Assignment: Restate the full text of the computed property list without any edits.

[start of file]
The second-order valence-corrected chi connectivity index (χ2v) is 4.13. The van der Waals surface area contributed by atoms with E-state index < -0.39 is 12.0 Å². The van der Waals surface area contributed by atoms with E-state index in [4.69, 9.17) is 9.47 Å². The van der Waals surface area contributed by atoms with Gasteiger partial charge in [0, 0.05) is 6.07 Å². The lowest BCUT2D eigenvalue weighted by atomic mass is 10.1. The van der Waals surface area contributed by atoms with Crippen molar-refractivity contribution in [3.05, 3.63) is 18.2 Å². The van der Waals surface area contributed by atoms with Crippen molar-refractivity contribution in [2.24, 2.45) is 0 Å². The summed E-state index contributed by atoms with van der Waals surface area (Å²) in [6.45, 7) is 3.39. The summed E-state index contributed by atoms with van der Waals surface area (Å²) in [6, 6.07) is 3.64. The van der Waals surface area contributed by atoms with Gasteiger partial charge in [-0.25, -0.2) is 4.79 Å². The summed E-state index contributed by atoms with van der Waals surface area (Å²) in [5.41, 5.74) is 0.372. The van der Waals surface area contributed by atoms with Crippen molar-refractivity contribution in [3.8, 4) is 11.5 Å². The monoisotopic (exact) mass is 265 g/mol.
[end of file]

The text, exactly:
The second-order valence-corrected chi connectivity index (χ2v) is 4.13. The van der Waals surface area contributed by atoms with E-state index < -0.39 is 12.0 Å². The van der Waals surface area contributed by atoms with E-state index in [4.69, 9.17) is 9.47 Å². The van der Waals surface area contributed by atoms with Gasteiger partial charge in [0, 0.05) is 6.07 Å². The lowest BCUT2D eigenvalue weighted by atomic mass is 10.1. The van der Waals surface area contributed by atoms with Crippen molar-refractivity contribution in [3.05, 3.63) is 18.2 Å². The van der Waals surface area contributed by atoms with Crippen molar-refractivity contribution in [2.24, 2.45) is 0 Å². The summed E-state index contributed by atoms with van der Waals surface area (Å²) in [6.45, 7) is 3.39. The summed E-state index contributed by atoms with van der Waals surface area (Å²) in [6, 6.07) is 3.64. The van der Waals surface area contributed by atoms with Gasteiger partial charge in [-0.25, -0.2) is 4.79 Å². The summed E-state index contributed by atoms with van der Waals surface area (Å²) in [5.41, 5.74) is 0.372. The van der Waals surface area contributed by atoms with Crippen molar-refractivity contribution in [3.8, 4) is 11.5 Å². The monoisotopic (exact) mass is 265 g/mol.